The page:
Materials and methods

Fish husbandry

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We used a captive population of daffodil cichlids, N. pulcher, at the University of Bristol; work was approved by the University of Bristol Ethical Committee (University Investigator Number: UB/16/049 + UB/19/059). All fish groups were housed in 70 l tanks (width × length × height: 30 × 61 × 38 cm) that formed their territory (as in Braga Goncalves et al., 2021; Braga Goncalves and Radford, 2019). Each tank contained 2–3 cm of sand (Sansibar river sand), a 75 W heater (Eheim), a filter (Eheim Ecco pro 130), a thermometer (Eheim), two flowerpot halves (10 cm wide) that served as breeding shelters at the centre of the territory, an artificial plant and a small tube hanging close to the water surface to provide extra shelter for the subordinate in focal groups. Fish were fed twice daily: alternating between frozen brine shrimp, water fleas, prawns, mosquito larvae, mysid shrimp, bloodworms, cichlid diet, spirulina, copepods and krill in the mornings from Monday to Friday; and dry fish flakes in the evenings and weekends. Water temperature was maintained constant (mean ± SE, Experiment I: 26.9 ± 0.08°C, Experiment II: 26.7 ± 0.10°C) and room lights were set on a 13L:11D hour cycle (daylight from 7 am to 8 pm). Water quality tests (pH, nitrates, nitrites, conductivity, and ammonia) and 10% water changes were performed weekly to maintain water quality levels.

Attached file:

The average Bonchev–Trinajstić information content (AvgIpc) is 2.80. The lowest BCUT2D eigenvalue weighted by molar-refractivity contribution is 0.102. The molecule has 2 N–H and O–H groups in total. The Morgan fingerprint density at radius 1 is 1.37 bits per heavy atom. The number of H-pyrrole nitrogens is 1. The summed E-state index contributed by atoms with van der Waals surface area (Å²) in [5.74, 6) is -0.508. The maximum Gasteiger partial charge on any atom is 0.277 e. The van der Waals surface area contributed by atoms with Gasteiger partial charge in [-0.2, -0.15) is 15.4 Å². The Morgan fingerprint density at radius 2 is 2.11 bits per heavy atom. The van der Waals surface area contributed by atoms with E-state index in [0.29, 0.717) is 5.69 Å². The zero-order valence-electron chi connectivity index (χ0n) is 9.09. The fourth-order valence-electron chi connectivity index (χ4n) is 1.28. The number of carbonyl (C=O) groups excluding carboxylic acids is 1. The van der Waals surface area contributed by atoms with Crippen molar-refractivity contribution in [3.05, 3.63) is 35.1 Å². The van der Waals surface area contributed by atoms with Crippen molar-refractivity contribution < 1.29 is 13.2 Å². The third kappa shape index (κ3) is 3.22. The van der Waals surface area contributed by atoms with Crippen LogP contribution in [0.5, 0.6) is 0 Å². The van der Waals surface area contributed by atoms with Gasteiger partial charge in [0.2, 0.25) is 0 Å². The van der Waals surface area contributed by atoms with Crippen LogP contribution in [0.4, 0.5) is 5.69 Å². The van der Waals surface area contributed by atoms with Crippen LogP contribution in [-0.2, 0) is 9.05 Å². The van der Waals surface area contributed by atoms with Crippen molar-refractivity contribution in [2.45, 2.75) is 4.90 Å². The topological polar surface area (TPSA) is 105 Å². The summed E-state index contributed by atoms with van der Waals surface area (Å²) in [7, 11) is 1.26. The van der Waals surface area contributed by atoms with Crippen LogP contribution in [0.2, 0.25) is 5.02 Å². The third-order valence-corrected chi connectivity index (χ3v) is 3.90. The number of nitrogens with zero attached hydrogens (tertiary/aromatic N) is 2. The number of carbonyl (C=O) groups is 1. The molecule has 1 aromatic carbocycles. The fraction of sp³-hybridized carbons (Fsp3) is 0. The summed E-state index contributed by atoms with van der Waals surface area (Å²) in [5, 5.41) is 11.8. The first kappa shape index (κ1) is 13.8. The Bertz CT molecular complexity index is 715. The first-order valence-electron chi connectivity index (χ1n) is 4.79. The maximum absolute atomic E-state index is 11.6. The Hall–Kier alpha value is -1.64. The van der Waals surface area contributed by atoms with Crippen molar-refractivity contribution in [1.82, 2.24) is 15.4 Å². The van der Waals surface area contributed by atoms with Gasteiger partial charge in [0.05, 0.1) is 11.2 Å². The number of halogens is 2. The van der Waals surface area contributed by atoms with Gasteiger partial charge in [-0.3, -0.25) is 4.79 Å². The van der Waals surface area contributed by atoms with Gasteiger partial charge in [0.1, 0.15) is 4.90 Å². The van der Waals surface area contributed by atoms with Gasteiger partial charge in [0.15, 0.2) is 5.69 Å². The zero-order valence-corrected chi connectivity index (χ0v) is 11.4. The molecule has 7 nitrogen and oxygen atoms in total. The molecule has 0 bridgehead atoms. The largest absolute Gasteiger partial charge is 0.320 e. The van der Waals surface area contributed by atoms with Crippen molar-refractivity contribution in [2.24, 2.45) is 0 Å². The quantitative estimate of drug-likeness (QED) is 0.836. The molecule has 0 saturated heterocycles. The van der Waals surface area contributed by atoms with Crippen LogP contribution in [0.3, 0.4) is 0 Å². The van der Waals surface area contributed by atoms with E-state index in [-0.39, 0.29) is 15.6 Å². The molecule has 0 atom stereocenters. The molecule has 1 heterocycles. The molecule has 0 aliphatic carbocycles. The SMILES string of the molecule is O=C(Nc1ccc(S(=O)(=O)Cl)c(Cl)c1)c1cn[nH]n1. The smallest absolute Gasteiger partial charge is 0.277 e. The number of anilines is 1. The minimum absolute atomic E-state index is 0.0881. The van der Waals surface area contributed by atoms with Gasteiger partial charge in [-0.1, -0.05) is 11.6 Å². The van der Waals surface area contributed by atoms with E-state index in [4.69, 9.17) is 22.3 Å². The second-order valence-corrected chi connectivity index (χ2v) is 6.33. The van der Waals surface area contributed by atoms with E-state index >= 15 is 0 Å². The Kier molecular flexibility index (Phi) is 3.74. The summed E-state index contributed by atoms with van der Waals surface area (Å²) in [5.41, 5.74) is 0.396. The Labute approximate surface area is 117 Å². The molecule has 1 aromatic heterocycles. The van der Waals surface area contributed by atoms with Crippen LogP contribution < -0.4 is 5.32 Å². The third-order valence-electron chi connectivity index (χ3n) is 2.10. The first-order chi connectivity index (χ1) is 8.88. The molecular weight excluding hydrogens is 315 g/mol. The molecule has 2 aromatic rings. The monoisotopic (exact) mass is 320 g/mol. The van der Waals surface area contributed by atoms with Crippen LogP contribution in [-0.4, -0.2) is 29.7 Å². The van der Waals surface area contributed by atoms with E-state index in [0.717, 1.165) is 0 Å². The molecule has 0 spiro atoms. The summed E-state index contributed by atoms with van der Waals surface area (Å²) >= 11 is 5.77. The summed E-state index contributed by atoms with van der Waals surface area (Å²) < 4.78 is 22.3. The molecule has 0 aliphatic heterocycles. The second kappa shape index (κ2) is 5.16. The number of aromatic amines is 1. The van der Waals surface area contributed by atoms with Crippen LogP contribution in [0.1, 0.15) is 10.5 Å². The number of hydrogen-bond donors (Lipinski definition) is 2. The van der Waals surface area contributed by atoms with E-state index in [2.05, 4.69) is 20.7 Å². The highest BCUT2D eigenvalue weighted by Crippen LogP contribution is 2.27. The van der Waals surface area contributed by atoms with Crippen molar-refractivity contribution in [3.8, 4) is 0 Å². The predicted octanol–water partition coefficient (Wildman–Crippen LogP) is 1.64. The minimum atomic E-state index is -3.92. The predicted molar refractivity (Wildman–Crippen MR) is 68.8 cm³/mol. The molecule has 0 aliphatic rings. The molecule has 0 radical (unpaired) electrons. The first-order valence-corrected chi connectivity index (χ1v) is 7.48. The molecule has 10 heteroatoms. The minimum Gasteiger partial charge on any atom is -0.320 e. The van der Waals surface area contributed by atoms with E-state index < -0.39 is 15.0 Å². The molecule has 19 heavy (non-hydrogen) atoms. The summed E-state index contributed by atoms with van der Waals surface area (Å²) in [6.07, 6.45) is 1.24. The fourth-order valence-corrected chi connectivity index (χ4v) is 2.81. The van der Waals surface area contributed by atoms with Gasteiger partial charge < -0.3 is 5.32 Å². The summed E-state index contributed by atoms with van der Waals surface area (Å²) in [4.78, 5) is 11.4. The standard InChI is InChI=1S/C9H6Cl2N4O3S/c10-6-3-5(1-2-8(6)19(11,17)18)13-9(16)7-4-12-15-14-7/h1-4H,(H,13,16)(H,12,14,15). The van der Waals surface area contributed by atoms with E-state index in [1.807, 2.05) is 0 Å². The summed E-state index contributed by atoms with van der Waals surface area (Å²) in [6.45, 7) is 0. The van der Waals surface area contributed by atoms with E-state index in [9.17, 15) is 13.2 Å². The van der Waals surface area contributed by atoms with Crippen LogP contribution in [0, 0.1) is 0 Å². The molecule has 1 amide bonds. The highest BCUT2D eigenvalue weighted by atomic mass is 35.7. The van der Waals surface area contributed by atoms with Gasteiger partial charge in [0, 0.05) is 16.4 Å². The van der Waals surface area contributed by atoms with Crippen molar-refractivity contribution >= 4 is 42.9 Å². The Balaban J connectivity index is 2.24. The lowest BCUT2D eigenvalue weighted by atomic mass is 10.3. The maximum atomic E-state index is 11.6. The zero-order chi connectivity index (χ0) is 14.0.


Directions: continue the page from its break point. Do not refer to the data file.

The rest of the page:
Experimental setup